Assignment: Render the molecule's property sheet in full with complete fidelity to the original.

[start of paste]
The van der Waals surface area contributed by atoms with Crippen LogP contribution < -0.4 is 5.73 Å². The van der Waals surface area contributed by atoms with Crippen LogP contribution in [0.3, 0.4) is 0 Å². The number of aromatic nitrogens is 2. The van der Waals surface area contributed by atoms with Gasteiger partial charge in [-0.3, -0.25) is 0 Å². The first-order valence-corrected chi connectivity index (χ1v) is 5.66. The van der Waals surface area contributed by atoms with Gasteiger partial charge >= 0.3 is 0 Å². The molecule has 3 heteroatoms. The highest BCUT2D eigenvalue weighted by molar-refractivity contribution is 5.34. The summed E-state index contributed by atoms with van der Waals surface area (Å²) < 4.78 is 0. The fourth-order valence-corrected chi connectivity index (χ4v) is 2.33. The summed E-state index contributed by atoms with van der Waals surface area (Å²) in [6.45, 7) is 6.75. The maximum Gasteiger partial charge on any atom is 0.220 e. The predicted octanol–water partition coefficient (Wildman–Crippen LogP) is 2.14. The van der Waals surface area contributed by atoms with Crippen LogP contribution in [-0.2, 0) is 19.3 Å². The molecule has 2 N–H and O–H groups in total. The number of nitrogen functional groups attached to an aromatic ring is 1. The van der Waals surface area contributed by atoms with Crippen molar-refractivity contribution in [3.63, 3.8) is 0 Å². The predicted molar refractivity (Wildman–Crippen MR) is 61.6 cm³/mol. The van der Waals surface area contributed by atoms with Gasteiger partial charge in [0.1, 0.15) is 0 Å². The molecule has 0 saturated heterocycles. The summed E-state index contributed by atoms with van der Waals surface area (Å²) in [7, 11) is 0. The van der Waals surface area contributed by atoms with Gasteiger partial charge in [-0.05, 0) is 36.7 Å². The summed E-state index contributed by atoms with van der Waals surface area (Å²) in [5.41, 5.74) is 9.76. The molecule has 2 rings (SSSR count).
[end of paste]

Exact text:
The van der Waals surface area contributed by atoms with Crippen LogP contribution < -0.4 is 5.73 Å². The van der Waals surface area contributed by atoms with Crippen LogP contribution in [0.3, 0.4) is 0 Å². The number of aromatic nitrogens is 2. The van der Waals surface area contributed by atoms with Gasteiger partial charge in [-0.3, -0.25) is 0 Å². The first-order valence-corrected chi connectivity index (χ1v) is 5.66. The van der Waals surface area contributed by atoms with Gasteiger partial charge >= 0.3 is 0 Å². The molecule has 3 heteroatoms. The highest BCUT2D eigenvalue weighted by molar-refractivity contribution is 5.34. The summed E-state index contributed by atoms with van der Waals surface area (Å²) < 4.78 is 0. The fourth-order valence-corrected chi connectivity index (χ4v) is 2.33. The summed E-state index contributed by atoms with van der Waals surface area (Å²) in [6.45, 7) is 6.75. The maximum Gasteiger partial charge on any atom is 0.220 e. The predicted octanol–water partition coefficient (Wildman–Crippen LogP) is 2.14. The van der Waals surface area contributed by atoms with Crippen LogP contribution in [-0.2, 0) is 19.3 Å². The molecule has 2 N–H and O–H groups in total. The number of nitrogen functional groups attached to an aromatic ring is 1. The van der Waals surface area contributed by atoms with Crippen molar-refractivity contribution in [3.63, 3.8) is 0 Å². The predicted molar refractivity (Wildman–Crippen MR) is 61.6 cm³/mol. The van der Waals surface area contributed by atoms with Gasteiger partial charge in [0.1, 0.15) is 0 Å². The molecule has 0 saturated heterocycles. The summed E-state index contributed by atoms with van der Waals surface area (Å²) in [7, 11) is 0. The van der Waals surface area contributed by atoms with Gasteiger partial charge in [-0.05, 0) is 36.7 Å². The summed E-state index contributed by atoms with van der Waals surface area (Å²) in [5.41, 5.74) is 9.76. The molecule has 2 rings (SSSR count).